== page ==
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Publication numberUS1490774 A
Publication typeGrant
Publication dateApr 15, 1924
Filing dateSep 2, 1921
Priority dateSep 2, 1921
Publication numberUS 1490774 A, US 1490774A, US-A-1490774, US1490774 A, US1490774A
InventorsHarnist Charles
Original AssigneeHarnist Charles
Export CitationBiBTeX, EndNote, RefMan
External Links: USPTO, USPTO Assignment, Espacenet
Process for the manufacture of artificial fertilizers
US 1490774 A
Abstract  available in
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Claims  available in
Description  (OCR text may contain errors)

, Patented Apr. 15, 1924.

PATENT OFFICE.

CHARLES HARNIST, OEF BERLIN, G ERMANY.

PROCESS FOR THE MANUFACTURE OF ARTIFICIAL FERTILIZERS.

NoDrawing.

Application filed September 2, 1921. Serial No. 198,090.

I (GRANTED UNDER THE PROVISIONS v(IF THE ACT OF MARCH 3, 1921, 41 STAT. 11,1313.)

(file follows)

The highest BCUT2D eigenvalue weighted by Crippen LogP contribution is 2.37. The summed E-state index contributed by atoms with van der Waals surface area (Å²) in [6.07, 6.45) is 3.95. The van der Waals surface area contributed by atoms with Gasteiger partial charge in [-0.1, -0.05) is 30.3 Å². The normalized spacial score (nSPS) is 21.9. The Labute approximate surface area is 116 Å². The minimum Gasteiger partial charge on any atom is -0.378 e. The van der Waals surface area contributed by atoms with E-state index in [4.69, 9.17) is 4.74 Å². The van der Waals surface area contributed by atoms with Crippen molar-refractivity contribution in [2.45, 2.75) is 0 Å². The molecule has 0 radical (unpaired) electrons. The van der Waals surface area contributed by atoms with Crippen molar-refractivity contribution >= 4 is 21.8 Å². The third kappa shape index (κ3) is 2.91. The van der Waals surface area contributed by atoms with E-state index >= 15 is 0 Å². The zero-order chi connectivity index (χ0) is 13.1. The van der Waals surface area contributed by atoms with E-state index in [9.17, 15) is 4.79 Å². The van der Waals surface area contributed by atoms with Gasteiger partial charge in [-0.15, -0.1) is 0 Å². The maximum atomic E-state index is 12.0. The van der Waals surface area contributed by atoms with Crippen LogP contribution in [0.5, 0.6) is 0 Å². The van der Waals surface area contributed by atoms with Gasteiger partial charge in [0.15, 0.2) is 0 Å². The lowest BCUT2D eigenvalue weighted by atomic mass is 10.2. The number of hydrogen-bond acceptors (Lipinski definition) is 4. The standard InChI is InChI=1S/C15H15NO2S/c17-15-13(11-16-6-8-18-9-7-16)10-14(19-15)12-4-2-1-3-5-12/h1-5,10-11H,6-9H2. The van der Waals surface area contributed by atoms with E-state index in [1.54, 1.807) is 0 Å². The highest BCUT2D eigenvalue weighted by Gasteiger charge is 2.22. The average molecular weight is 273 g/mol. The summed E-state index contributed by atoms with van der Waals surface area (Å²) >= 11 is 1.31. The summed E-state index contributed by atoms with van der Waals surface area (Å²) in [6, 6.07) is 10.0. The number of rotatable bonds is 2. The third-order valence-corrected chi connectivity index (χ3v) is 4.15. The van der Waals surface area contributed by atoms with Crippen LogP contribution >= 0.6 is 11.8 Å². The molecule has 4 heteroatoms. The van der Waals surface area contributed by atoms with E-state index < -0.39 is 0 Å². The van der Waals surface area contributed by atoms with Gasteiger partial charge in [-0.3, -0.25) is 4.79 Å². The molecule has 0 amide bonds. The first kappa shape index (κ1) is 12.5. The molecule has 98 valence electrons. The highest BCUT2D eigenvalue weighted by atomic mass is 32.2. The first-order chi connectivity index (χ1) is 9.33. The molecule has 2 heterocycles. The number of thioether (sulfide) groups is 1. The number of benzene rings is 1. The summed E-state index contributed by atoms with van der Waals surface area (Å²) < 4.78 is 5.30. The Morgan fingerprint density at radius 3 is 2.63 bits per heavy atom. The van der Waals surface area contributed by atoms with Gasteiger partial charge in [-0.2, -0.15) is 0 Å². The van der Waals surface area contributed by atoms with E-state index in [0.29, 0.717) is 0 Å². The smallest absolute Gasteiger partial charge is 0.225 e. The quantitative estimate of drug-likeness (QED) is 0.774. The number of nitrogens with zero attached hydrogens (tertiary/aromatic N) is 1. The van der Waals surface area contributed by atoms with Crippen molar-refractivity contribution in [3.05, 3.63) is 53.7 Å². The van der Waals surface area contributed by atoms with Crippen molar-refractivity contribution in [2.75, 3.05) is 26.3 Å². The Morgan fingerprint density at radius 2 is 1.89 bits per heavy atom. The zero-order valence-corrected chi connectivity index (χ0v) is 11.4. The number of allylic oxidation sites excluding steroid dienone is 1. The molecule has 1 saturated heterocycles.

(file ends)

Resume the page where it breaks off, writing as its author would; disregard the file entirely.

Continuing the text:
To all whom it may concern:

Be it known that I, CHARLES HARNIST,.

residing at Berlin, Germany, have invented a certain new and useful Improved Process is for the Manufacture of Artificial Fertilizers,

of which thevfollowing is a specification.

The present invention relates to a process for the manufacture of nitrogenous fertilizers.

w Ammonia compounds are incorporated such of vegetable character, which may be in the form of solid substances in wood, grass, alpha fibres, etc., or in the dissolved 1 form inthe waste liquors of breweries, distilling and su'gar factories and so on and particularly of cellulose factories.